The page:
Chances are, if you happen to see someone making a long trip across the country these days, they’re going to a funeral. As it stands, funerals and events related to a death remain one of the few occasions we’re allowed to travel long distances, stay overnight, or spend any time in close proximity with anyone outside of our households and support bubbles.
I know all this because last week I spent a very long time poring over every page of the rules and regulations of this latest lockdown to double check whether I would be allowed to attend the funeral of Neil, my beloved great-uncle and godfather.
In the weeks since he died, we’ve heard news of the new strain of Covid, watched case numbers rocket, and had the announcement of both Tier 4 and a new lockdown. To say everything’s been up in the air is an understatement, and I spent weeks going back and forth in mind, trying to decide whether it was a good idea to attend.
Some may see it as the height of Covidiocy to travel from London to Leeds for a funeral. “We’re all making sacrifices,” they might argue, and they might even be right. But in the end I decided I simply couldn’t live with the thought of not being there. I got tested, quarantined myself in my flat for days beforehand, then armed myself with my face mask, copious bottles of hand sanitiser, and a print-out of the lockdown regulations (yes, really) to show to anyone who dared challenge me, and set off.
In the past year, more of us than usual will have lost someone. According to ONS data published in mid-December there’ve been 71,000 excess deaths in 2020 compared to the five year average. And not only has the pandemic increased the number of deaths, it’s also made coping with them harder.
“What we’ve found from speaking to people on our helpline,” says Andy Langford, clinical director of Cruse Bereavement Care, “is that it’s really important for people to be able to come together and be with others who share that commonality of being close to the person who died. That closeness is important to help us grieve.
“People matter and what happens in people’s lives matters. The way we understand those facts come from the stories we tell each other about the person. Memories, times you spent together, and funerals are a way of bringing those together.”
The natural response to grief is to seek comfort, to reach out to family and friends and tell stories about the ones we’ve lost, to find some closeness through mutual loss. That’s hard to do in lockdown. It’s hard to find that proximity when you’re locked down with no notion of when it might be possible to find or provide a shoulder to cry on. It’s hard to tell those stories that make you feel close to the person who has died over Zoom with a wonky internet connection. It can even be hard to find time alone with your thoughts when you live with others and are being encouraged not to leave the house.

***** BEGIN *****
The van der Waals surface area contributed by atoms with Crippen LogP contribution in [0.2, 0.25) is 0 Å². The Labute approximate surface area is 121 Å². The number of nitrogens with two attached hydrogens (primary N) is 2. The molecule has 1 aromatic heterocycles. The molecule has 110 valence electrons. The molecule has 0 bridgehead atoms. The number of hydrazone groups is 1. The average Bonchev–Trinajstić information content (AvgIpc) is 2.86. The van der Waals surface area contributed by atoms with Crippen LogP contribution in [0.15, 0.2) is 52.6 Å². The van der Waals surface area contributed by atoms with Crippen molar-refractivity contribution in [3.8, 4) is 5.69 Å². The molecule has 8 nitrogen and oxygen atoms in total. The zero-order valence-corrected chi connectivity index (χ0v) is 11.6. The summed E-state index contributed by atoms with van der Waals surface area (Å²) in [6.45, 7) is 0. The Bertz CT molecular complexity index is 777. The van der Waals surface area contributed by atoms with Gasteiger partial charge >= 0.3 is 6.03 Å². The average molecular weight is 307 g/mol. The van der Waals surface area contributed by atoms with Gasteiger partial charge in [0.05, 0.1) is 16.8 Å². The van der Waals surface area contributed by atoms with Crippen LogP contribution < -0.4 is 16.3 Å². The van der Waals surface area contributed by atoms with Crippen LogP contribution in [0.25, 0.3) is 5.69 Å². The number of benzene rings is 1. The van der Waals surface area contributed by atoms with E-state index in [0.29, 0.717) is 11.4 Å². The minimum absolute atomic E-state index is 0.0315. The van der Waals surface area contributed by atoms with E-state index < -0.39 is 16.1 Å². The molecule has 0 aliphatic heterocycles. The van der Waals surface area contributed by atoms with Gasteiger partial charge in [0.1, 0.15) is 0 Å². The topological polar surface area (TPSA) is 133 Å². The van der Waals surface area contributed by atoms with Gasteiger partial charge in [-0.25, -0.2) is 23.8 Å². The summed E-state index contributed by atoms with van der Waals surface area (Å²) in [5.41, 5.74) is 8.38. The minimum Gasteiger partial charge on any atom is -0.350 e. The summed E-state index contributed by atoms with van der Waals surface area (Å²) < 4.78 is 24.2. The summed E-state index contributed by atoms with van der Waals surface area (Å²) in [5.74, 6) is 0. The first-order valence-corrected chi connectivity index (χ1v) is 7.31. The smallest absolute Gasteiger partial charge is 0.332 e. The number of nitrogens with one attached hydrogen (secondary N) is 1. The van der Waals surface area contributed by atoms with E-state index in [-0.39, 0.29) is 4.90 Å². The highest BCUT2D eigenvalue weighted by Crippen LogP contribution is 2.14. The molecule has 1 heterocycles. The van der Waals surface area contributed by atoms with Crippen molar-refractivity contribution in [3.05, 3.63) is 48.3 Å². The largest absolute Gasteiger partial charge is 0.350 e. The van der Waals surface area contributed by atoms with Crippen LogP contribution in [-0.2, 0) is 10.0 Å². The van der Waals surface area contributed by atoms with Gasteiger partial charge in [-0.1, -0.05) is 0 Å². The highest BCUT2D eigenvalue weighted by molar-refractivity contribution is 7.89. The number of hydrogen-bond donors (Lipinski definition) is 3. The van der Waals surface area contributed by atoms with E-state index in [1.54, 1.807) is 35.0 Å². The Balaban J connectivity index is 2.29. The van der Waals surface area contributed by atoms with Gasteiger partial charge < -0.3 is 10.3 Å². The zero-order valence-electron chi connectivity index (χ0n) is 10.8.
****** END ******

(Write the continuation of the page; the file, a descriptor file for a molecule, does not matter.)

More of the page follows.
And it was for those reasons I felt I had to go to the funeral.
It had snowed overnight but the sun was high in the sky. In spite of the cold, mourners ended up lining the street outside Neil’s home to watch the hearse pass. There were no funeral cars in a procession behind it; we couldn’t risk households mixing in them.
The rules state that a maximum of 30 can attend a funeral; 18 inside the place of worship or crematorium and 12 can wait outside. Those inside must remain socially distanced which, in our case, gave the crematorium the distinct look of a church hall set up for a game of musical chairs with furniture strewn across the room haphazardly to maintain the required distance, with crosses marked in yellow and black tape on the floor in front of them. A sign at the door reminded us to keep masks on throughout the service.
In the corner of the room an iPhone attached to a tripod live-streamed proceedings for those outside or otherwise unable to attend.
Singing or the playing of brass or woodwind musical instruments is banned at funerals at the moment, so no hymns or otherwise were performed. Thankfully for us, Neil had specified that he was uninterested in anything of the sort so prerecorded Frank Sinatra and Elkie Brooks songs played at key moments. Similarly, pallbearers were banned so it was a team of professionals who carried the coffin from the hearse.
One of the more interesting elements was that my mum and dad, who organised the funeral, were told in no uncertain terms that our time was limited. “Keep it to a tight 25 minutes, or we’ll stop you,” said staff (and to be fair, we did see another group of mourners entering the moment we left.) My parents had spent the morning timing their eulogies as if they were runners preparing for the Olympics, repeating them over and over to shave off a second or two.
And yet, for all its weirdness, the funeral was exactly what we all needed. A cathartic outpouring of the grief we’d all been sitting on in our solitude for weeks. “Believe me, if there was any way they could, people would be filling this room to say their farewells,” Neil’s best friend said in his tribute. I could well believe it. As we trooped out into the snow, the air was filled with stories. About Neil’s passions, his status as a titan of local industry, his jokes, his adventures, the family he’d built by blood and by choice.
In the midst of the pandemic and in loss, at a point which should have felt the bleakest, connection with others burned bright.